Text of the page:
Foundation funds create motivation for learning
HANCOCK — The Hancock Public Schools Foundation (HPSF) has dispersed hundreds of thousands of dollars in grants and scholarships since it was organized 31 years ago.
In grants alone, the HPSF disperses more than $120,000 per year for various materials, equipment, computer equipment, and programs, said HPSF President Dave Dow. The foundation also provides funding for school improvements.
“Most of this is for enhancement of our school district,” said Dow. “Especially for children. Different venues that allow the signage that we’re about be doing, and the gymnasium that we’re going to be doing, just enhance the looks of the school, and how the children see differently. Instead of just a concrete wall, maybe some kind of art on it, so it improves the image that we want now.”
Superintendent Kipp Beaudoin said last year the foundation expanded funding in the area of Career and Technical Education scholarships.
“Typically, when we look at scholarships, we look at four-year university-type scholarships,” said Beaudoin, “and the scholarship foundation has been expanded to represent all students. That allows the student to go in directly into the workforce with workforce skills.”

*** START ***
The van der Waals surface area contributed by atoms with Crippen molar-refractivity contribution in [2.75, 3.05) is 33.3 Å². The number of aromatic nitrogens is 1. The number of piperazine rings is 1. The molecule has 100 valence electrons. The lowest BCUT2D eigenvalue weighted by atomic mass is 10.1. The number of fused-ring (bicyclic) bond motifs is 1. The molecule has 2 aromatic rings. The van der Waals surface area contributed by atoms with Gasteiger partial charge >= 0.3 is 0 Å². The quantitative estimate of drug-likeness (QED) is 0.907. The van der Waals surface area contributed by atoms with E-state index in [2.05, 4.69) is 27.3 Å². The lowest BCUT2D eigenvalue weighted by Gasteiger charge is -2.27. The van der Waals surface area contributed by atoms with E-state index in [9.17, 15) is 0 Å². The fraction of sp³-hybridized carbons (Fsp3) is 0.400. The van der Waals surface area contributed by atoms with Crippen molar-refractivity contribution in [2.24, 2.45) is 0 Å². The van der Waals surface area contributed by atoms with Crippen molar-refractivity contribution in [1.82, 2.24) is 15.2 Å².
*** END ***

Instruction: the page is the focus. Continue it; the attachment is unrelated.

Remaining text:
Karyn Ruohonen-Rudak, a teacher in the school district, praised the HPSF recently on social media. Without the foundation, she said, there would be little or no technology in the school system.
“In my classroom, the foundation has granted a Promethean board, a sound bar for the board and iPads for use in the classroom,” she stated.
The foundation has also provided tablet carts for classroom use, computer labs and laptops for teachers.
The computer labs, updated programming, software programs and Paavola Wetlands programs are just a few of the areas where the foundation has provided funding, Beaudoin said.
“I believe that some of the teachers have written grants in the past for projects there were supported, and those are supported,” he added.
Dow added that the English Department wanted an outdoor space where classes could be conducted, and the foundation funded the space.
“It’s a place where the students can go, and sit around outside in the environment,” Dow said, “and it’s very valuable.”
Beaudoin said that because of the HPSF, the high school has what he believes is the only functional metal foundry in the Upper Peninsula.